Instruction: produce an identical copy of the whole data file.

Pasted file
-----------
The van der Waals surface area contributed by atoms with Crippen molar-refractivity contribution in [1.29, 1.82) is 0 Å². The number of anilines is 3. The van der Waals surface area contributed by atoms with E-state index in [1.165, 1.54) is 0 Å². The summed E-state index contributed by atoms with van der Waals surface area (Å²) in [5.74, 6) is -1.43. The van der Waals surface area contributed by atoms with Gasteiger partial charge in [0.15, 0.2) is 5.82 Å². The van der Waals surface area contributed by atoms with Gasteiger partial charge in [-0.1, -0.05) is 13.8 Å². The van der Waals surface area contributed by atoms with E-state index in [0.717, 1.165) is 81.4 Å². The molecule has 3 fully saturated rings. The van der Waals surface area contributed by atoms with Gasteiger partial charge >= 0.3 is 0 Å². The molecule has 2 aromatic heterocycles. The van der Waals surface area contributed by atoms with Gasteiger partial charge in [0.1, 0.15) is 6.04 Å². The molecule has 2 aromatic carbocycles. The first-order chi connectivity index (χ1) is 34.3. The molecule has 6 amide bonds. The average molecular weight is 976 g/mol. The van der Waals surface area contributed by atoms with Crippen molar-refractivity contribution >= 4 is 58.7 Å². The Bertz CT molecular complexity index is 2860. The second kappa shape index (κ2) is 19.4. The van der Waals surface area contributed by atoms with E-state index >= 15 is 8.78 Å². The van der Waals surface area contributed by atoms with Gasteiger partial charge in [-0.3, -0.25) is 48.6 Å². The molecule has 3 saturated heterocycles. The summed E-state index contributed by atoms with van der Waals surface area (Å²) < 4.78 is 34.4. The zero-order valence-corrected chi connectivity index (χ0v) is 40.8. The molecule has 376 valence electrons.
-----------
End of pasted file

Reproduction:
The van der Waals surface area contributed by atoms with Crippen molar-refractivity contribution in [1.29, 1.82) is 0 Å². The number of anilines is 3. The van der Waals surface area contributed by atoms with E-state index in [1.165, 1.54) is 0 Å². The summed E-state index contributed by atoms with van der Waals surface area (Å²) in [5.74, 6) is -1.43. The van der Waals surface area contributed by atoms with Gasteiger partial charge in [0.15, 0.2) is 5.82 Å². The van der Waals surface area contributed by atoms with Gasteiger partial charge in [-0.1, -0.05) is 13.8 Å². The van der Waals surface area contributed by atoms with E-state index in [0.717, 1.165) is 81.4 Å². The molecule has 3 fully saturated rings. The van der Waals surface area contributed by atoms with Gasteiger partial charge >= 0.3 is 0 Å². The molecule has 2 aromatic heterocycles. The van der Waals surface area contributed by atoms with Gasteiger partial charge in [0.1, 0.15) is 6.04 Å². The molecule has 2 aromatic carbocycles. The first-order chi connectivity index (χ1) is 34.3. The molecule has 6 amide bonds. The average molecular weight is 976 g/mol. The van der Waals surface area contributed by atoms with Crippen molar-refractivity contribution >= 4 is 58.7 Å². The Bertz CT molecular complexity index is 2860. The second kappa shape index (κ2) is 19.4. The van der Waals surface area contributed by atoms with E-state index >= 15 is 8.78 Å². The van der Waals surface area contributed by atoms with Gasteiger partial charge in [-0.3, -0.25) is 48.6 Å². The molecule has 3 saturated heterocycles. The summed E-state index contributed by atoms with van der Waals surface area (Å²) < 4.78 is 34.4. The zero-order valence-corrected chi connectivity index (χ0v) is 40.8. The molecule has 376 valence electrons.